Wednesday, August 31, 2016

Lillian Gish on 53rd Street

Lillian Gish, 1919
Portrait by Hamilton King 

One summer during the mid-1970s, I had a job working for a literary publicist who was a hard-driving woman. The imperious Alice started barking orders at 8:30 in the morning, flounced out to expense account lunches, and harassed us till quittin’ time. But she deserved her excellent reputation. Her clients included the top New York publishers.

The office, located at 515 Madison Avenue, was messy and drab with old furniture. It didn’t have to look nice because no one ever saw it except for the few employees. We spent a lot of time moving around cartons of books in order to clear work space that continued to elude us.      

The agency’s tip of the hat to modernity, an enormous photo-copier, occupied center stage. It’s a dim memory now, but in those days office machines broke down often. There would be a paper jam of egregious proportions, and perhaps one employee had the magic touch, and if she failed, and we had pried open all of the wings and doors and pressed reset a thousand times, and perhaps inflicted a few whacks, it would be necessary to call a repair man who always took his own sweet time.

The books that Alice promoted tended to be how-to’s and tell-all’s; unfortunately, I can’t remember any except for Dorothy and Lillian Gish by Lillian Gish, the gorgeous actress whose first big film was D.W. Griffith’s Birth of a Nation, released in 1915. Its other title was The Clansmen, but no one blamed Miss Gish for that. (However, she had been a member of the America First Committee before World War II; that ended when Hollywood blacklisted her.)

Lillian and her younger sister, Dorothy, started as child actors during the silent film era and became stars of early cinema. After Dorothy died at age 70 in 1968, Lillian decided to write a book about the two of them, more scrapbook than biography. Scribner’s published it in 1973. The book must have faded fast, because a few years later Alice was hired to get the lot sold.




Her idea was to throw a big party for Miss Gish. She invited reporters who covered culture and fashion, all kinds of book people and famous New Yorkers, and somehow this did the trick. The former star – who would live to be 99 – sat on a loveseat all evening and charmed everyone. Really, she had remained so exquisite that you couldn’t stop looking at her.   

And on top of still being beautiful, Lillian Gish quietly acknowledged that Alice was hard on us.

All of this floated back earlier this month when public radio’s “Writer’s Almanac” noted that the American poet Louise Bogan was born on August 11, 1897.

There’s a connection.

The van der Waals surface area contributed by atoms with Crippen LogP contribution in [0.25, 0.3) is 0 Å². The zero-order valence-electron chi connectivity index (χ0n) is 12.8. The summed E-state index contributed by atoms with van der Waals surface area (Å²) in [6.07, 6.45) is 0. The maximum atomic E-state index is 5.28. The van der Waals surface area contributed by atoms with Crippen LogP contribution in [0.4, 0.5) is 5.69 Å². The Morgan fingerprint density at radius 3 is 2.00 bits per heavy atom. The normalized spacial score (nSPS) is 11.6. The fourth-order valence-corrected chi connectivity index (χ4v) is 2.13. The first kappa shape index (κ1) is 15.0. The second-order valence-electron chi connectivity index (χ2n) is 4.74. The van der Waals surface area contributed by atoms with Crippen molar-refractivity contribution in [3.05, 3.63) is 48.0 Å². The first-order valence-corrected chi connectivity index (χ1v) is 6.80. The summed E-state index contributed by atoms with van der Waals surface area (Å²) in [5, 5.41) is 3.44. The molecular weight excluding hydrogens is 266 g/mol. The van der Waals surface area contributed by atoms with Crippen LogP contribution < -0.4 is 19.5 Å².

The office was located about a block away from the old Doubleday Bookstore at Fifth Avenue and 53rd Street. It’s “old” because the space has been occupied by all kinds of stores since its demise about 25 years ago.

I found Bogan’s collection of poems, The Blue Estuaries, in Doubleday during that summer of 1975. The book had been published in 1968 yet still could be found in a bookstore seven years later. That’s how things used to be.



In order to reach the poetry section, you had to go upstairs. That meant climbing Doubleday’s spiral staircase. It was solidly built, but the ascent felt slightly disconcerting because the treads were wide and the steps were open.

But it was worth it for Bogan’s poems, some of which appealed to an emotional young woman, me.

              Back through smoke
              Back through noon
              Back along love
              Back through moonlight

That was my summer on 53rd Street.

Doubleday Bookstore staircase, 2016;
now sheathed in white plaster

*Of course, Louise Bogan never became as well-known as Lillian Gish. The poet won Guggenheim Fellowships in 1933 and 1937; edited fiction at The New Yorker; joined the likes of Du Bois and Faulkner in condemning Franco’s bombardment of Madrid in 1936, and became U.S. Poet Laureate in 1945. Lillian Gish rode a wave of mass culture and celebrity. Generally, critics acclaimed her work. She wielded unprecedented influence as a Hollywood actress. Playwright Tennessee Williams wrote the part of Blanche DuBois for her but she turned it down because her ailing mother required attention.  


1 comment:

  1. I keep thinking I knew your life at this time as well as mine, but I can barely remember what I did that summer -- just that I was headed to France in the fall and totally preoccupied with my burgeoning gay life. We must have met for lunch in the city, though!
    I feel like I recognize that book cover. Is it your copy?

    ReplyDelete